Sharon C. Glotzer has been named the John Werner Cahn Distinguished University Professor of Engineering and will give an inaugural lecture on Thursday, November 5, 2015. Glotzer joined the faculty at Michigan in 2001 after working at the National Institute of Standards and Technology (NIST). She is a member of the National Academy of Sciences (NAS) and the American Academy of Arts and Sciences (AAAS), a Fellow of both the American Association for the Advancement of Science and the American Physical Society, and a Simons Investigator. Her work spans chemical engineering, materials science, soft condensed matter physics, physical chemistry, mathematics, computational science, and data science.
Glotzer’s research group showed that entropy maximization principles applied to nanoparticles and colloids could result in spectacularly complex, ordered structures that rival those seen in atomic and molecular crystals. As described a few years ago by The New York Times, her group discovered a quasicrystal phase formed by tetrahedrons, an arrangement similar to two-dimensional tilings studied by leading mathematical physicists of the 1960s, among them Roger Penrose. In the 1980s, quasicrystals were discovered to exist in certain metal alloys. Although the quasicrystal option is rarely chosen in nature, Glotzer’s work has opened an entirely new window into the very basic question of how materials organize themselves.
Her work is much broader than the subject of quasicrystals, however, and she and her students have recently extended this research to the development of a general “shape space” diagram, showing how matter self-organizes based on the shapes of the constituent elements—a counterpart to the periodic table of chemistry. In this way, it becomes possible to predict what kind of material structure—a glass, a crystal, a liquid crystal, a plastic crystal, or a quasicrystal—will emerge. Her group has recently proposed a new approach to materials design, which she terms digital alchemy, that will allow rapid searching of shape space to find optimized building blocks for target crystalline and other structures.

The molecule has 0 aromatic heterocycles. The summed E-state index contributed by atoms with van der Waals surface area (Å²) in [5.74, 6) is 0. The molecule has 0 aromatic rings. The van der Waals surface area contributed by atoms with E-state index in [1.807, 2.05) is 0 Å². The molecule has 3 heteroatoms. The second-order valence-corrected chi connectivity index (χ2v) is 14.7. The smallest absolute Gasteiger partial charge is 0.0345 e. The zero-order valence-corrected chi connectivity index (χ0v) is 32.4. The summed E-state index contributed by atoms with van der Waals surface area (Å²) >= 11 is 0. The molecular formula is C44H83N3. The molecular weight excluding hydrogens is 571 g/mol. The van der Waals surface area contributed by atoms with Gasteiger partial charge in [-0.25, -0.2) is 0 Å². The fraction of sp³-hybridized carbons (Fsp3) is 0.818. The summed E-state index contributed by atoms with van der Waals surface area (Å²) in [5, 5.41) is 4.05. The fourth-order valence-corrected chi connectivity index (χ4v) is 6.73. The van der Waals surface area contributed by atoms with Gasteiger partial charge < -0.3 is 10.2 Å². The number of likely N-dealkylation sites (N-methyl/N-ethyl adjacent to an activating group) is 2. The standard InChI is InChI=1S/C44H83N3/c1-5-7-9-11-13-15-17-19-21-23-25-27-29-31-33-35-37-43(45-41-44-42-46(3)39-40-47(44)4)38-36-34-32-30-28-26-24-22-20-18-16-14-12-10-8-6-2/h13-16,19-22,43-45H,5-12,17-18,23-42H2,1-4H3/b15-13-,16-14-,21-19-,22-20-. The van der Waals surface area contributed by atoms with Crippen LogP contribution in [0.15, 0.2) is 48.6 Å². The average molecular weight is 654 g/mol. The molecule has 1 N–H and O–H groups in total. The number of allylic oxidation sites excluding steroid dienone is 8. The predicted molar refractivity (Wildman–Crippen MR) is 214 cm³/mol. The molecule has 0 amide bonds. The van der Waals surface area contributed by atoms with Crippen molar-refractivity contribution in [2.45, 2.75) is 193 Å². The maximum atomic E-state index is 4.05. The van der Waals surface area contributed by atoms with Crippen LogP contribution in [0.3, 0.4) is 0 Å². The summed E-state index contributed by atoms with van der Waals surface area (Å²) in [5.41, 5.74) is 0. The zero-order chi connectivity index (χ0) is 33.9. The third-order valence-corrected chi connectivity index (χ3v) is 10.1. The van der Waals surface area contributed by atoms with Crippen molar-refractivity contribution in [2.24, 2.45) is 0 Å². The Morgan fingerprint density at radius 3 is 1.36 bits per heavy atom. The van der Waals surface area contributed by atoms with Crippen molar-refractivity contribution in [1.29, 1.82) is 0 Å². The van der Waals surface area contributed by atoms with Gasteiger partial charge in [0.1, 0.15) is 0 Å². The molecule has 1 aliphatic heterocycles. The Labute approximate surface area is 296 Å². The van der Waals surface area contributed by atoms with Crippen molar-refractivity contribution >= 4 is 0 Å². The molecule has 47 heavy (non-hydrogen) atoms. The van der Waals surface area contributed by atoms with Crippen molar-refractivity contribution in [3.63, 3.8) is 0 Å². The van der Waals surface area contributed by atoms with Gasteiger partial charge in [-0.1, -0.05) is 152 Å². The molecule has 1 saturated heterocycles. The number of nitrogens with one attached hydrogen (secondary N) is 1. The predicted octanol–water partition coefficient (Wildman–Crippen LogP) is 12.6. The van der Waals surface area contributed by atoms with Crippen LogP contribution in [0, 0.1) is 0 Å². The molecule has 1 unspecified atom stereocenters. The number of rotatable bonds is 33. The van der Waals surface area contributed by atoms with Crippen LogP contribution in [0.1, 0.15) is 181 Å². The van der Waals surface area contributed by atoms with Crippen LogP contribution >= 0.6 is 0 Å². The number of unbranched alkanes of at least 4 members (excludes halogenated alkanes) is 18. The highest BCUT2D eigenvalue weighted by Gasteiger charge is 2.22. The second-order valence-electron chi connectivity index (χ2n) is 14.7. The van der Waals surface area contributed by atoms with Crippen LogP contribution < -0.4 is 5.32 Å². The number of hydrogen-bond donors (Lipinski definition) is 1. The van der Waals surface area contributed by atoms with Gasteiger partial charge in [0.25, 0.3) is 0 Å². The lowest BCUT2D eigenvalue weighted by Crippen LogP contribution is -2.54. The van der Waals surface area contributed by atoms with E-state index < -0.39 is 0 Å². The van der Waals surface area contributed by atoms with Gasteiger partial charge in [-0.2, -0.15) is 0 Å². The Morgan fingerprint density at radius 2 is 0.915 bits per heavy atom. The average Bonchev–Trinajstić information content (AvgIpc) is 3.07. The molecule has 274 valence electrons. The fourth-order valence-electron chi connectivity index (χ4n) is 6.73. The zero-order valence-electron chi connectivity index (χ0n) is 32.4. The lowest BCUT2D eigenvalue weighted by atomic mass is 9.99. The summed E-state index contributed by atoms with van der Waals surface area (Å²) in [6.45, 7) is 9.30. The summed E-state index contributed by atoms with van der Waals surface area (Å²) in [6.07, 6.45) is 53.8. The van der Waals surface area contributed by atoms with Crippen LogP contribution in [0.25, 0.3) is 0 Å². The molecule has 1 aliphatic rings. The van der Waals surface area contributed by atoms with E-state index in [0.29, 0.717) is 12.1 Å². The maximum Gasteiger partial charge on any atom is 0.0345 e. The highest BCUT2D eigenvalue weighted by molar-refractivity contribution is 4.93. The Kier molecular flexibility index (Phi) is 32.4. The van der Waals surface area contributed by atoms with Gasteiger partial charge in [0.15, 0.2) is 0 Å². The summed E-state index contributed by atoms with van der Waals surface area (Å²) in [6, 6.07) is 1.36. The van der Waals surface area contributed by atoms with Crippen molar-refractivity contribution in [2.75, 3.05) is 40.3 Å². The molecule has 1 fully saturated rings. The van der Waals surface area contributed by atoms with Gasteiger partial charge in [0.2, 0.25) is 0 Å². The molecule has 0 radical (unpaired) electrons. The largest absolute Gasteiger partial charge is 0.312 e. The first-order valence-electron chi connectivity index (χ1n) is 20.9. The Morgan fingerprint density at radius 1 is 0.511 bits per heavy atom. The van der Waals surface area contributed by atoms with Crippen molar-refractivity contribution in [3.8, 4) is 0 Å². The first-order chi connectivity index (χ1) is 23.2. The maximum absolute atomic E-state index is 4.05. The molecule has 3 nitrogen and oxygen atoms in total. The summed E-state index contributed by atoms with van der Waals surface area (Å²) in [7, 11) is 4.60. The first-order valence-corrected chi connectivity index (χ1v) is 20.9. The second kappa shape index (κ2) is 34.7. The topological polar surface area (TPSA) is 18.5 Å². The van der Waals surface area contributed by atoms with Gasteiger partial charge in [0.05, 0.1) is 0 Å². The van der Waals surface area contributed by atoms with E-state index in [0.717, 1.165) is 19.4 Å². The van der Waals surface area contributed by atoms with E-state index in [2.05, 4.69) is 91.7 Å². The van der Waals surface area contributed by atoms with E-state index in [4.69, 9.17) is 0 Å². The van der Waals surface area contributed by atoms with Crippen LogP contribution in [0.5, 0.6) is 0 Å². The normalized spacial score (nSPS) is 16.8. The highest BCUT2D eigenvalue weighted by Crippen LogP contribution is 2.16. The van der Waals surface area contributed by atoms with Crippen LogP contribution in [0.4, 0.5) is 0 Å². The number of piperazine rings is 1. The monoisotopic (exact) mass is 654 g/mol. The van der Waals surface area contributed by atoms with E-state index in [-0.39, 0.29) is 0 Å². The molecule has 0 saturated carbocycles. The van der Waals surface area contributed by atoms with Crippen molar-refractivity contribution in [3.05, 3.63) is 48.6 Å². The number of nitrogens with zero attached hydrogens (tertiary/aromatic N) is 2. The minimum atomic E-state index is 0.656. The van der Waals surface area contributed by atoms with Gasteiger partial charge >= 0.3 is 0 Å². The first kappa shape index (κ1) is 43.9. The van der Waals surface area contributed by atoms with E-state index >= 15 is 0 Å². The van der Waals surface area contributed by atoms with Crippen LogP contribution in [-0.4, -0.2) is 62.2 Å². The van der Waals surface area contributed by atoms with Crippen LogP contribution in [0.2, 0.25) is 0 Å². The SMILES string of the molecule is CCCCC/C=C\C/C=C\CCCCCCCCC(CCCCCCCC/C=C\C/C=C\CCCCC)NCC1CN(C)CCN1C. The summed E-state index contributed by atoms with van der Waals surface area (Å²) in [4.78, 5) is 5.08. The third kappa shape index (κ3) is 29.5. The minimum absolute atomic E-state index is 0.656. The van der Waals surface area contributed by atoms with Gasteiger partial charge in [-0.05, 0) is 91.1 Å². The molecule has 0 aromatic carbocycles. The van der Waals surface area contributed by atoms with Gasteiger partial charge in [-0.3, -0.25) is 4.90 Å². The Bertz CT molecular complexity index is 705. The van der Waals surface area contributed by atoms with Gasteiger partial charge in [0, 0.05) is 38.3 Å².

Among Glotzer’s early successes was her 1997 computational discovery of correlated “string-like” motion of particles or molecules in glassy liquids, which was subsequently confirmed experimentally. Soon after arriving at Michigan, she conceived a novel way of thinking about self-assembly of nanoparticles and colloids through the controlled tailoring of particle shape and anisotropic interactions.
Glotzer is also an extraordinary teacher and leader. Most notable is her contribution, through leadership of reports solicited by the National Science Foundation and U.S. Department of Energy, to the Materials Genome Initiative and to new federal initiatives in computational science and engineering. She is a long-time advisor to the National Academies, DOD, DOE, NSF and the Defense Intelligence Agency.
John W. Cahn was a mentor of Glotzer’s at NIST and his early work in thermodynamics inspired much of her early and most recent work. Cahn, who received a BS in chemistry from U-M in 1949, is a prominent materials scientist, with strong ties to chemical engineering. A leading authority on thermodynamics, Cahn is also known for his discovery in the 1980s, along with Dan Shechtman, Ilan Blech, and Denis Gratias, of quasicrystals. He was a recipient in 1998 of the National Medal of Science and is a member of NAS, the American Academy of Arts and Sciences, and the National Academy of Engineering. He was the Lawrence H. Van Vlack Lecturer in the Department of Material Science and Engineering in 2005.